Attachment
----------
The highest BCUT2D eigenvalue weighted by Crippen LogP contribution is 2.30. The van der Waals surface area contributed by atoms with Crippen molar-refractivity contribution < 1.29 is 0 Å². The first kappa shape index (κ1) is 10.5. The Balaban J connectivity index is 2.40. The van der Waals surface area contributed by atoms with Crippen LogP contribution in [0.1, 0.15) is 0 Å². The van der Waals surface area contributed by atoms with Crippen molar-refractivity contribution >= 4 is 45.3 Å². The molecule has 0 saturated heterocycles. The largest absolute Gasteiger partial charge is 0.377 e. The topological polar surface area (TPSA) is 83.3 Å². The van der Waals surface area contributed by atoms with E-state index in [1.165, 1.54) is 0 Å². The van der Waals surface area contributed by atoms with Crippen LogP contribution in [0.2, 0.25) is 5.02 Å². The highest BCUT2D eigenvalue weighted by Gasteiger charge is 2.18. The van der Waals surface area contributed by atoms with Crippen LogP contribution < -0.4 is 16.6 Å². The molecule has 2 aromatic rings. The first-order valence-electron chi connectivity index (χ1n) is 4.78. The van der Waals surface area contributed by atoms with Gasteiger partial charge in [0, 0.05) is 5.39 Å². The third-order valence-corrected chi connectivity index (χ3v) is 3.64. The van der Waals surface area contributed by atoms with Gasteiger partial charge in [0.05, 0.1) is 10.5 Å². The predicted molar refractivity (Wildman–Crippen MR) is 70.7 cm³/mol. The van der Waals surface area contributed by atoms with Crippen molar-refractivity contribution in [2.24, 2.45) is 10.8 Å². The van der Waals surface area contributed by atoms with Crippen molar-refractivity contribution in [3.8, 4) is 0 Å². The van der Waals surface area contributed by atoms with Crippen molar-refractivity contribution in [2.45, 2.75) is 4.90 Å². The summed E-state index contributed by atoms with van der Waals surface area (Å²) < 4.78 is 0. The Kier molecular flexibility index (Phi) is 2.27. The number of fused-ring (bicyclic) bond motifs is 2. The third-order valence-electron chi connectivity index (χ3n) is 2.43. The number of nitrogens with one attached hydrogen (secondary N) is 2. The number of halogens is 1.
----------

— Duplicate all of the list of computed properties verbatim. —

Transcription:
The highest BCUT2D eigenvalue weighted by Crippen LogP contribution is 2.30. The van der Waals surface area contributed by atoms with Crippen molar-refractivity contribution < 1.29 is 0 Å². The first kappa shape index (κ1) is 10.5. The Balaban J connectivity index is 2.40. The van der Waals surface area contributed by atoms with Crippen LogP contribution in [0.1, 0.15) is 0 Å². The van der Waals surface area contributed by atoms with Crippen molar-refractivity contribution >= 4 is 45.3 Å². The molecule has 0 saturated heterocycles. The largest absolute Gasteiger partial charge is 0.377 e. The topological polar surface area (TPSA) is 83.3 Å². The van der Waals surface area contributed by atoms with E-state index in [1.165, 1.54) is 0 Å². The van der Waals surface area contributed by atoms with Crippen LogP contribution in [0.2, 0.25) is 5.02 Å². The highest BCUT2D eigenvalue weighted by Gasteiger charge is 2.18. The van der Waals surface area contributed by atoms with Crippen LogP contribution < -0.4 is 16.6 Å². The molecule has 2 aromatic rings. The first-order valence-electron chi connectivity index (χ1n) is 4.78. The van der Waals surface area contributed by atoms with Gasteiger partial charge in [0, 0.05) is 5.39 Å². The third-order valence-corrected chi connectivity index (χ3v) is 3.64. The van der Waals surface area contributed by atoms with Gasteiger partial charge in [0.05, 0.1) is 10.5 Å². The predicted molar refractivity (Wildman–Crippen MR) is 70.7 cm³/mol. The van der Waals surface area contributed by atoms with Crippen molar-refractivity contribution in [2.24, 2.45) is 10.8 Å². The van der Waals surface area contributed by atoms with Crippen molar-refractivity contribution in [3.8, 4) is 0 Å². The van der Waals surface area contributed by atoms with Crippen molar-refractivity contribution in [2.45, 2.75) is 4.90 Å². The summed E-state index contributed by atoms with van der Waals surface area (Å²) < 4.78 is 0. The Kier molecular flexibility index (Phi) is 2.27. The number of fused-ring (bicyclic) bond motifs is 2. The third-order valence-electron chi connectivity index (χ3n) is 2.43. The number of nitrogens with one attached hydrogen (secondary N) is 2. The number of halogens is 1.